In summary: I like people. Children and teenagers are people. I find it difficult to treat them as little task-fulfilling machines.

3. I am a reflective pedagogue

As this post will testify, I tend to think a lot about what teaching is. In the year and a half since I started doing this as a means by which to put houmous on the table, I have never left a lesson/session without wondering what my job actually is. Am I there to pass on my knowledge? To get them ‘out of their shell’? To get them a good mark in this paper? To let them enjoy learning and foster in them a love of education? To reassure the parents? To make them good citizens? To squeeze them into university regardless of their preference?

I am aware that these aren’t particularly original questions, and the fact that I am very new to this game is a big factor in the prominence. But I also know that my mum still asks them decades in. Despite my numero uno point as a teacher, questions are clearly as important as answers. But they shouldn’t, and don’t, grind my work to a halt. I don’t think any of my questions will have the answer ‘teaching is malicious – stop doing it’ and so, as part of my brain works on those existential quandries, the rest of my head gets down to the serious business of finding engaging ways to unpack the gender politics of A Doll’s House.

4. I am a teacher who loves teaching

I am not in a classroom teaching for six hours a day and marking and planning for eight hours a night. I have only worked with kids who have, in some way, chosen to be with me in the classroom, rehearsal room or kitchen where we work. I have never had to manage thirty kids ‘interacting’ with equipment/acid/bunsen burners. I know people who have done all of these things – most of them working for Teach First. I currently tutor for six different organisations; from widening university participation in schools in Glasgow’s low income areas, through one-to-one tutoring in pupils’ homes, to international summer schools of bright and motivated kids from all over the world. The variety is absolutely wonderful. I have taught in English, drama, history, politics, social studies, business studies, creative writing, life sciences, film studies, and, miraculously, maths. By far the worst things about the breadth of my work are the travelling and the uncertainty of employment. A six-week contract is the definition of financial security and I have to stop myself from running into a bank and getting a mortgage, just because I can (except, of course, that I can’t). But I love teaching in church halls, classrooms, living rooms, lecture theatres. I also know much more about what it’s like being a taxi driver. My advice, based on stories heard from the c. 40 who’ve shuttled me in the last year: don’t be a taxi driver. End of message.

5. I’m a teacher who isn’t just a teacher

When it was census time last year I, like most of my pals, had a dilemma. I was a few months out of an acting degree. Having abandoned academia (for now) I had decided to do theatrical creativity full-time. While I was doing a lot of theatring, as one would expect I was not making a fortune from it. As one might not expect, I was not making a single penny from it at all. I was making money from teaching and working with folk with dementia (an occupation for another blog).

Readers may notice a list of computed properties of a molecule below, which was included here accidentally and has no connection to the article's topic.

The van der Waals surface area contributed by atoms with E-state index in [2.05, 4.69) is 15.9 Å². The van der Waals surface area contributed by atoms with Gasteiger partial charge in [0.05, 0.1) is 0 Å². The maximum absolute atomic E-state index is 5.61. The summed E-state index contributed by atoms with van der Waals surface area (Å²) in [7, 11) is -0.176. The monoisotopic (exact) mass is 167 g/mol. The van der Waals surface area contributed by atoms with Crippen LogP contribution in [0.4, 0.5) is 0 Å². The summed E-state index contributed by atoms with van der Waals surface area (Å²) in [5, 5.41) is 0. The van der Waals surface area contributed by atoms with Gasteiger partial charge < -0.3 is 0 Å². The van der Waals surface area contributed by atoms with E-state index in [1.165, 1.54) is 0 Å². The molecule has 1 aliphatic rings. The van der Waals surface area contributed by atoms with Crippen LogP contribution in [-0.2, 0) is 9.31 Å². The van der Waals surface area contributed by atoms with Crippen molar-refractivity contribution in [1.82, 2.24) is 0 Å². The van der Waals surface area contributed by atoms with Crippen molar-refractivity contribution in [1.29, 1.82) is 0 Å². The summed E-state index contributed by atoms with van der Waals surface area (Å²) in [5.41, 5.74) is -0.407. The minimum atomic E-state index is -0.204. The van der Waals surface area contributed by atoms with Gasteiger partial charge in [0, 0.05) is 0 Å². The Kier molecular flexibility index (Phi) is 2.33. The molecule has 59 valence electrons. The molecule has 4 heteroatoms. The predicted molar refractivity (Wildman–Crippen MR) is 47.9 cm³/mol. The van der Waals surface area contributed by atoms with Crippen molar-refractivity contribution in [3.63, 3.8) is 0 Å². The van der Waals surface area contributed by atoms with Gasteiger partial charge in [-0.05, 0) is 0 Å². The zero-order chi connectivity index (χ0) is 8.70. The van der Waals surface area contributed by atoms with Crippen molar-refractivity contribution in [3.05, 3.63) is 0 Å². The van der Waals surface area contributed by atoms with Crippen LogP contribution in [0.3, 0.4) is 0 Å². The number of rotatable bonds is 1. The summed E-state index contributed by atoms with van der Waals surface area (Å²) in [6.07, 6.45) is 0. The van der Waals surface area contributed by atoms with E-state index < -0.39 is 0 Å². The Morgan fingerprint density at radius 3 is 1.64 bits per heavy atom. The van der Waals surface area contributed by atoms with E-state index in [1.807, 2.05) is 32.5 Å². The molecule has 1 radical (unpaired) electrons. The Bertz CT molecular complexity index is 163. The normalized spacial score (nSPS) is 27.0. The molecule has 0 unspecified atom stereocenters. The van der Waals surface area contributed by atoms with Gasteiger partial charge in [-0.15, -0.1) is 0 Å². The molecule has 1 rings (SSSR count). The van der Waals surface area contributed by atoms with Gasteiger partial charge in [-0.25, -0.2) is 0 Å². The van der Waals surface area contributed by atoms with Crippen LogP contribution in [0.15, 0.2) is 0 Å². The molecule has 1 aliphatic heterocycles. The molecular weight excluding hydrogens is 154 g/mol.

So what should I describe myself as in my one wee box? I chose the horribly 2000s term ‘theatre maker.’ though I know I have friends who wrote ‘waitress’ or equivalent not-for-my-whole-life job in the hope that researchers of the future would be amazed to see the famous actor was once a lowly barmaid. But I am not ashamed of my teaching. I once heard an artist quoted as measuring his success by the fact that he had never had to teach to make money. But I like teaching, and I think it is highly important work. I was brought up by a woman who used to say to her save-the-world daughter, if you want to make a difference, teach. I just about make a living from it (for some of the year), but it is simply not the only thing I do. Because of all this, answering the standard dinner party question, ‘and what do you do?’ is a crunching haul of self-justification, defiance and embarrassment. Am I an actor who also teaches and directs? A teacher who also makes theatre? Does ‘tutor’ make me sound more like Septimus from Arcadia and less like Edna Krabappel from The Simpsons?

So here’s the definitive answer (as of 4.15pm, Thursday 19th April 2012):

I do a whole bunch of things. By trade I am a theatre maker – I do acting, writing and directing – but I also love teaching and tutoring and so I do quite a lot of that. Oh, and I work with people with dementia. Oh yeah, and I often work on my family farm too.

Ok, wait. Give me a second and I’ll get you a better answer.

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3 thoughts on “On Teaching

  1. I love this post. Very englightening on many levels, and an inspiration to teachers of all makes and models. The census may demand a concise answer, but clearly you’re just being Ishbel. Which is great.

    1. Thanks, Jay. I was thinking of you SWUST teachers as I wrote it as well. Teaching language learners is a whole other ballgame and one I’ve fully to try out yet. There are so many aspects to the job that it feels like it shouldn’t have just one title. This isn’t even all I wanted to say, but given it was already 2000 words and I actually talk about talking too much, I kept relatively schtum.

  2. I’m glad you’re not ‘Miss McFarlane’ in class, I don’t think I’d like Mrs/Miss used in class either. I’m just Ailsa, or occasionally, hilariously, ‘Professor Ailsa’, I should stop them really 🙂